Despite $195m Deep Blue project, pirates still operate on Nigerian waterways 

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…As foreign Navies avert another maritime threat

…Pirates kill three, abduct seven oil workers in Bayelsa

By Seun Ibiyemi

Months after Nigerian Maritime Administration and Safety Agency (NIMASA) had announced the launching of $195m Deep Blue Project, the presence of pirates is still being felt. This is even foreign navies had announced their presence in Nigerian waters, with two out of the three navies helping to thwart what would have been another major maritime threat.

Gunmen, suspected to be pirates, in the early hours of Sunday attacked two oil installations, killing three and abducting seven oil workers in Bayelsa.

It was gathered that the pirates ambushed their unsuspecting victims in Okoroma and Ogbokiri-Akassa communities of Nembe and Brass Local Government areas of Bayelsa.

The Deep Blue project, since its conceptualisation, was meant to secure Nigerian waters up to the Gulf of Guinea area.

The project has three categories of platforms to tackle maritime security on land, sea, and air. The land assets include the Command, Control, Communication, Computer, and Intelligence Centre (C4i) for intelligence gathering and data collection; 16 armoured vehicles for coastal patrol; and 600 specially trained troops for interdiction, known as Maritime Security Unit. The sea assets include two Special Mission Vessels and 17 Fast Interceptor Boats.

The air assets comprise two Special Mission Aircraft for surveillance of the country’s Exclusive Economic Zone (EEZ); three Special Mission Helicopters for search and rescue operations; and four Unmanned Aerial Vehicles.

However, on the 27th of October, 2021, a Russian Naval Destroyer, Vice-Admiral Kulakov, foiled what would have been another maritime security threat in Nigerian waters when she helped scare away pirates who had already boarded a container vessel, MSC Lucia, at 86 nautical miles Southwest of offshore Agbami Oil Terminal. The pirates fled the ship through the aid of a small speedboat when they saw a Kamov Ka-27PS helicopter, which had been dispatched by the Vice-Admiral Kulakov, approaching with sea soldiers.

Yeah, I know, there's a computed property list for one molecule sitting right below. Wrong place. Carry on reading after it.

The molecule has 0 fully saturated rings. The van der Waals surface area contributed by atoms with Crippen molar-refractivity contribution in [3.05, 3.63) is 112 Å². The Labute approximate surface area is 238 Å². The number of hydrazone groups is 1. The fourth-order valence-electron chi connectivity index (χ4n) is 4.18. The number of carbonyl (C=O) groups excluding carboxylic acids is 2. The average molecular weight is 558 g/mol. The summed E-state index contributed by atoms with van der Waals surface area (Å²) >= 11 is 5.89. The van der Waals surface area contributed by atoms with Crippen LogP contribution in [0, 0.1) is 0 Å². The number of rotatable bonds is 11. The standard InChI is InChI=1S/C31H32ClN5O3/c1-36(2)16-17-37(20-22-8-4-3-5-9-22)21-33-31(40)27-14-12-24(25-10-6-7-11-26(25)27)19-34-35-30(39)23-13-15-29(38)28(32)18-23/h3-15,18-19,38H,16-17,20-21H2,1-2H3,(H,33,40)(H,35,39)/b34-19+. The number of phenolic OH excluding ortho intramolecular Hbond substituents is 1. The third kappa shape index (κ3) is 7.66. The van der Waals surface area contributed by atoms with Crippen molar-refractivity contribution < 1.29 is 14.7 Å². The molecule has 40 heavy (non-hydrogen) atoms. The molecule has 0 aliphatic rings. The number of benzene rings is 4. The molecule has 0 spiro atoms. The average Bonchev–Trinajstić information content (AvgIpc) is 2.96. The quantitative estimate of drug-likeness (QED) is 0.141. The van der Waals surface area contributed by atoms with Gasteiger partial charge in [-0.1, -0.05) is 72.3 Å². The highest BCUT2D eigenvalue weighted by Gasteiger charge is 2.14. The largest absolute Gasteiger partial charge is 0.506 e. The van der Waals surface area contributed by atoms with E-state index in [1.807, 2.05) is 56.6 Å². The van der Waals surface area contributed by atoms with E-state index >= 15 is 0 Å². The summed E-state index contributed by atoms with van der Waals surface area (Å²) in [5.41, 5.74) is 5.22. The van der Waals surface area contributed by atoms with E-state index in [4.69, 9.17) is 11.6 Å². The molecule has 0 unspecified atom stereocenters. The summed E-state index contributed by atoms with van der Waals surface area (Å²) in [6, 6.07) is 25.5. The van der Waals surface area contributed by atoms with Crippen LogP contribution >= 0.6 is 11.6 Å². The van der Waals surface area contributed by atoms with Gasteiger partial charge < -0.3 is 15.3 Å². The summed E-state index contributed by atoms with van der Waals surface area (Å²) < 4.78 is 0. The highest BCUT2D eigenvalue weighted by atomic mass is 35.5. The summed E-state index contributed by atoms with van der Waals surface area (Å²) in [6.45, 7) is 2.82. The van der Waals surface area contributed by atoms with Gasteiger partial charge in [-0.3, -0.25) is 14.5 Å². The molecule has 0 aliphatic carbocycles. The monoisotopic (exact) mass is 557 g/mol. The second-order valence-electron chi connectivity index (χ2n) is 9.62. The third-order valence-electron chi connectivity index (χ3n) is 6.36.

Again, on November 25, a Danish warship, Esbern Snare, was conducting an operation protecting shipping routes in the Gulf of Guinea when it spotted a fast-moving vessel carrying eight suspected pirates near a number of commercial ships.

“After the Danish frigate fired warning shots, the pirates opened fire on the Danish navy special forces, who in turn shot and killed four pirates and wounded one. The remaining four pirates were taken on board the frigate, and no Danish personnel was hurt in the incident. It was the first time the frigate had opened fire during its current mission in the Gulf of Guinea,” the Danish military said in a statement.

NIMASA, after the shooting of four pirates by the Danish warship, issued a statement, saying the agency was fully collaborating with international partners to fight maritime crime.

Dr. Jamoh assured that all stakeholders were interacting, adding that the Agency will continue to do everything within its powers, including collaborations, to ensure the Gulf of Guinea remains a safe place for virile maritime activities.

“Let me assure you that NIMASA is in contact with the Nigerian Navy and relevant actors, as we continue to collaborate towards a total de-confliction, not only in our waters, but also in the Gulf of Guinea,” he said.